European migration, national origin and long-term economic development in the US
Have Irish, German or Italian settlers arriving in the US at the turn of the 20th century left an institutional trace which determines economic development differences to this day? Does the national origin of migrants matter for long-term development? This paper explores whether the distinct geographical settlement patterns of European migrants according to national origin affected economic development across US counties. It uses micro-data from the 1880 and 1910 censuses in order to identify where migrants from different nationalities settled and then regresses these patterns on current levels of economic development, using both OLS and instrumental variable approaches. The analysis controls for a number of factors which would have determined both the attractiveness of different US counties at the time of migration, as well as current levels of development. The results indicate that while there is a strong and positive impact associated with overall migration, the national origin of migrants does not make a difference for the current levels of economic development of US counties.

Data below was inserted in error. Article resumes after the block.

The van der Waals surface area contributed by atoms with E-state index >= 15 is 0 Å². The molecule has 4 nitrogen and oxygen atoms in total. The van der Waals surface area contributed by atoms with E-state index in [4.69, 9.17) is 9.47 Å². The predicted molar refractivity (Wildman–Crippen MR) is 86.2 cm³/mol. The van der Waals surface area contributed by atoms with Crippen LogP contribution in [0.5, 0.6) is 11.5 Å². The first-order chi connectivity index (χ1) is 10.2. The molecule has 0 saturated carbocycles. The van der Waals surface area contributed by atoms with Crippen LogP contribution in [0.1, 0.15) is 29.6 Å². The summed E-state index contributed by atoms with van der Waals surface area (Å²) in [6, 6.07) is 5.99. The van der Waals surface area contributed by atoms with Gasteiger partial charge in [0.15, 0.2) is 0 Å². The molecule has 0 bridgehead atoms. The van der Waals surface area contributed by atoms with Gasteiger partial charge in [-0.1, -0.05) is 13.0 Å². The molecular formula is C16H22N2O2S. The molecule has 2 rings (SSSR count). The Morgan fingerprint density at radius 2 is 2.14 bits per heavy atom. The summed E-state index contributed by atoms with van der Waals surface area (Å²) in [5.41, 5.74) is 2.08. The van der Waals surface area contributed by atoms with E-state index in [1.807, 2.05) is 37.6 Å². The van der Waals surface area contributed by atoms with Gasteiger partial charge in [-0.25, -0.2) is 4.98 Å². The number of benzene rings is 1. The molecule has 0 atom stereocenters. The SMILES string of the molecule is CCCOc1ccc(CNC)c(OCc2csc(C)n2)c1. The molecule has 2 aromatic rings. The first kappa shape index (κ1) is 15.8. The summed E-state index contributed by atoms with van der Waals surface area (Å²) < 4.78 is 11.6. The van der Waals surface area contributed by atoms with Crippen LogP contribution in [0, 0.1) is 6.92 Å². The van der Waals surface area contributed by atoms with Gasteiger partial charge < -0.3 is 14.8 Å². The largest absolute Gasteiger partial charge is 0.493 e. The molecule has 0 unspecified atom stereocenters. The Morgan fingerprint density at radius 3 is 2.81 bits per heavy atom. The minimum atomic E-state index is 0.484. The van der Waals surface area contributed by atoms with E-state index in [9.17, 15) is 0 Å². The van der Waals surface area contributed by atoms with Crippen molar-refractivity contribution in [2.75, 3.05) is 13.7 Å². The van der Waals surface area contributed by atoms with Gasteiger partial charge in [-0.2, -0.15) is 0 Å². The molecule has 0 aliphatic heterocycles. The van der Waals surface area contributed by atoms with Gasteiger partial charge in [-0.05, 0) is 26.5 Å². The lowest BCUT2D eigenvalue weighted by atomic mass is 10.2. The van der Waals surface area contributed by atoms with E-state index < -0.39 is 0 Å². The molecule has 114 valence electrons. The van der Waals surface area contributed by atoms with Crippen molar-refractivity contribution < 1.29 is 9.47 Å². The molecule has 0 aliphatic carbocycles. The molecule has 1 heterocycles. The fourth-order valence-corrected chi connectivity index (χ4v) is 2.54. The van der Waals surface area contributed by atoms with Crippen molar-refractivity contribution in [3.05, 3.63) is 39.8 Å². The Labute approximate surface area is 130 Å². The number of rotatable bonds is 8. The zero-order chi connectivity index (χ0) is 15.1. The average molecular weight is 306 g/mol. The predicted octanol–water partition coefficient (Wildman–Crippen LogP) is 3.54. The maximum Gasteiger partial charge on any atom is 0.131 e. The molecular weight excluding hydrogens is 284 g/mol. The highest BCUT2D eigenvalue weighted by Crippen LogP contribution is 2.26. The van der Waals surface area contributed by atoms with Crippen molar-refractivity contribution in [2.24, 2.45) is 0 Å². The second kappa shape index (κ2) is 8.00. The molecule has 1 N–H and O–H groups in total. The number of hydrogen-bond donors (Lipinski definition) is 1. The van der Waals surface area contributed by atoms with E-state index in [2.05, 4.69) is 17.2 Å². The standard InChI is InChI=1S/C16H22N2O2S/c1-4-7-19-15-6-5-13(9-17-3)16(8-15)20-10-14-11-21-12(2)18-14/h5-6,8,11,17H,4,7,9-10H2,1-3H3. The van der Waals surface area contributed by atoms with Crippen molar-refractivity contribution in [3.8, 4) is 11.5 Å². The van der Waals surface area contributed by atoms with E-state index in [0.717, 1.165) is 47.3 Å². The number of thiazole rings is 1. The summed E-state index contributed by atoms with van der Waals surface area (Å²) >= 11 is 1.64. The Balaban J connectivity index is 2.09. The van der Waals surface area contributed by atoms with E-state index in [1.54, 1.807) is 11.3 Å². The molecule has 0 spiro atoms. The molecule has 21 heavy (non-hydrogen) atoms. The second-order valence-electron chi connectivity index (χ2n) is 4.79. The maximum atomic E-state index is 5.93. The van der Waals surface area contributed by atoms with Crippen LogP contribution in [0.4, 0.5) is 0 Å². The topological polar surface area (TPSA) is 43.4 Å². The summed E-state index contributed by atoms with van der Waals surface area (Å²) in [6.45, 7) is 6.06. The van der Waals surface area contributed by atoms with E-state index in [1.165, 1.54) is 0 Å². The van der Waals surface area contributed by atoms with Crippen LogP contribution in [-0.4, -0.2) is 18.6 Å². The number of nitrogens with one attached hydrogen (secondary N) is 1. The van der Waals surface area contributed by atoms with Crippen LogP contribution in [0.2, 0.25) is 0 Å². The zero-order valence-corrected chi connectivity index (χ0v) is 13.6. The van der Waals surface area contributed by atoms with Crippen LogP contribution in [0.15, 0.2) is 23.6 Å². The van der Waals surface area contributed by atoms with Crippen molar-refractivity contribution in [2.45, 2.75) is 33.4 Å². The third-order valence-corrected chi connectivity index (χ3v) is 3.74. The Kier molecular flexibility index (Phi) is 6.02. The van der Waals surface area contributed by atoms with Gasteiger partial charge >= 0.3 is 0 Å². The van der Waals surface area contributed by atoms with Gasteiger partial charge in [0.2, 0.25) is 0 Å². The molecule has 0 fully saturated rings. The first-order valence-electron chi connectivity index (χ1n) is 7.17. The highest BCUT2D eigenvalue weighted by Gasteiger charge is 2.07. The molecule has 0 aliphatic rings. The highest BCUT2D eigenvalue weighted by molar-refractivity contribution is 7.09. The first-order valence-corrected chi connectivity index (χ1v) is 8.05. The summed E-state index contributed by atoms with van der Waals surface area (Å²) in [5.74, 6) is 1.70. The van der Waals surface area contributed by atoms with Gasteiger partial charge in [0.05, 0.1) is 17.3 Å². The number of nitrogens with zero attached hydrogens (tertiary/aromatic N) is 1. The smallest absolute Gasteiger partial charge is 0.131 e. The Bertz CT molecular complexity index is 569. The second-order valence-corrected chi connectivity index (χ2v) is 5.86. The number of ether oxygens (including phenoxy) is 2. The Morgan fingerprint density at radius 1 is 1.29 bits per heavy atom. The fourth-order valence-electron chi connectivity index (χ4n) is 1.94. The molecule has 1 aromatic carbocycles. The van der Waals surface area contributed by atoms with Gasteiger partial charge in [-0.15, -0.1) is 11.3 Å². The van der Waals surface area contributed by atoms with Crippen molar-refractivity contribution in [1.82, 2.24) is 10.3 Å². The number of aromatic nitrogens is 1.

|Date of creation:||Apr 2013|
|Date of revision:|
|Contact details of provider:|| Postal: |
Phone: 44 - 20 - 7183 8801
Fax: 44 - 20 - 7183 8820
|Order Information:|| Email: |
When requesting a correction, please mention this item's handle: RePEc:cpr:ceprdp:9444. See general information about how to correct material in RePEc.
For technical questions regarding this item, or to correct its authors, title, abstract, bibliographic or download information, contact: ()The email address of this maintainer does not seem to be valid anymore. Please ask to update the entry or send us the correct address
If references are entirely missing, you can add them using this form.